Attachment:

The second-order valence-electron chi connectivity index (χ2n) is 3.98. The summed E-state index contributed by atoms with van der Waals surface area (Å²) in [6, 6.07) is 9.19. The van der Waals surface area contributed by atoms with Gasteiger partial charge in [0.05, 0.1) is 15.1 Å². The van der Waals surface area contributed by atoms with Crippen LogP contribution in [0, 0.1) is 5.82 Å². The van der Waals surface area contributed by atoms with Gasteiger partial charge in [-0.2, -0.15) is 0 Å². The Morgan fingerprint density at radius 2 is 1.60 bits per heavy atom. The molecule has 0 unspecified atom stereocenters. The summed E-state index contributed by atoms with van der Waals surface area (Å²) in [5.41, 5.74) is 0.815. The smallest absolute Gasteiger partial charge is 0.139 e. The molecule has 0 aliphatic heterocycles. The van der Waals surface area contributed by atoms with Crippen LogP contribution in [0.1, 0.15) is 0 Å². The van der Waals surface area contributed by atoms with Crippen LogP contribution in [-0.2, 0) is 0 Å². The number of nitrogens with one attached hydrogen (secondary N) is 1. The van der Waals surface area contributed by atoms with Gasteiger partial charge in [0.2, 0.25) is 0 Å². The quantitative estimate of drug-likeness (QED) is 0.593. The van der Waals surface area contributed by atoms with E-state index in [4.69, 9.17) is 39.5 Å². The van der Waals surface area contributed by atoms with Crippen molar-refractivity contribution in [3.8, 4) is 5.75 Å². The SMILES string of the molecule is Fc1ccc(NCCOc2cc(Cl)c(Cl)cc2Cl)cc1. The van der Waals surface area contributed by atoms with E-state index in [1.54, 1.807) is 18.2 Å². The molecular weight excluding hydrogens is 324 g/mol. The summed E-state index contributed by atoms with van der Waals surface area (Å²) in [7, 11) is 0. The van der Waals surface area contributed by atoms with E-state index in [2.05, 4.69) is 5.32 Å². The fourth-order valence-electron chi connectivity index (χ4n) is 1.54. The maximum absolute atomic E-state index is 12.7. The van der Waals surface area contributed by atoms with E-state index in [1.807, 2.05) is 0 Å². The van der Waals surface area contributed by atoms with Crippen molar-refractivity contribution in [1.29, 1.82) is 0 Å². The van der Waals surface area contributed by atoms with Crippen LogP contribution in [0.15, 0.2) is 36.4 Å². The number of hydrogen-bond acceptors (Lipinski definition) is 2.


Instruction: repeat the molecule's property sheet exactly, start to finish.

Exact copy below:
The second-order valence-electron chi connectivity index (χ2n) is 3.98. The summed E-state index contributed by atoms with van der Waals surface area (Å²) in [6, 6.07) is 9.19. The van der Waals surface area contributed by atoms with Gasteiger partial charge in [0.05, 0.1) is 15.1 Å². The van der Waals surface area contributed by atoms with Crippen LogP contribution in [0, 0.1) is 5.82 Å². The van der Waals surface area contributed by atoms with Gasteiger partial charge in [-0.2, -0.15) is 0 Å². The Morgan fingerprint density at radius 2 is 1.60 bits per heavy atom. The molecule has 0 unspecified atom stereocenters. The summed E-state index contributed by atoms with van der Waals surface area (Å²) in [5.41, 5.74) is 0.815. The smallest absolute Gasteiger partial charge is 0.139 e. The molecule has 0 aliphatic heterocycles. The van der Waals surface area contributed by atoms with Crippen LogP contribution in [0.1, 0.15) is 0 Å². The van der Waals surface area contributed by atoms with Crippen LogP contribution in [-0.2, 0) is 0 Å². The number of nitrogens with one attached hydrogen (secondary N) is 1. The van der Waals surface area contributed by atoms with Gasteiger partial charge in [0.2, 0.25) is 0 Å². The quantitative estimate of drug-likeness (QED) is 0.593. The van der Waals surface area contributed by atoms with E-state index in [4.69, 9.17) is 39.5 Å². The van der Waals surface area contributed by atoms with Crippen molar-refractivity contribution in [3.8, 4) is 5.75 Å². The SMILES string of the molecule is Fc1ccc(NCCOc2cc(Cl)c(Cl)cc2Cl)cc1. The van der Waals surface area contributed by atoms with E-state index in [1.54, 1.807) is 18.2 Å². The molecular weight excluding hydrogens is 324 g/mol. The summed E-state index contributed by atoms with van der Waals surface area (Å²) in [7, 11) is 0. The van der Waals surface area contributed by atoms with E-state index in [2.05, 4.69) is 5.32 Å². The fourth-order valence-electron chi connectivity index (χ4n) is 1.54. The maximum absolute atomic E-state index is 12.7. The van der Waals surface area contributed by atoms with E-state index in [1.807, 2.05) is 0 Å². The van der Waals surface area contributed by atoms with Crippen molar-refractivity contribution in [1.29, 1.82) is 0 Å². The van der Waals surface area contributed by atoms with Crippen LogP contribution in [0.15, 0.2) is 36.4 Å². The number of hydrogen-bond acceptors (Lipinski definition) is 2.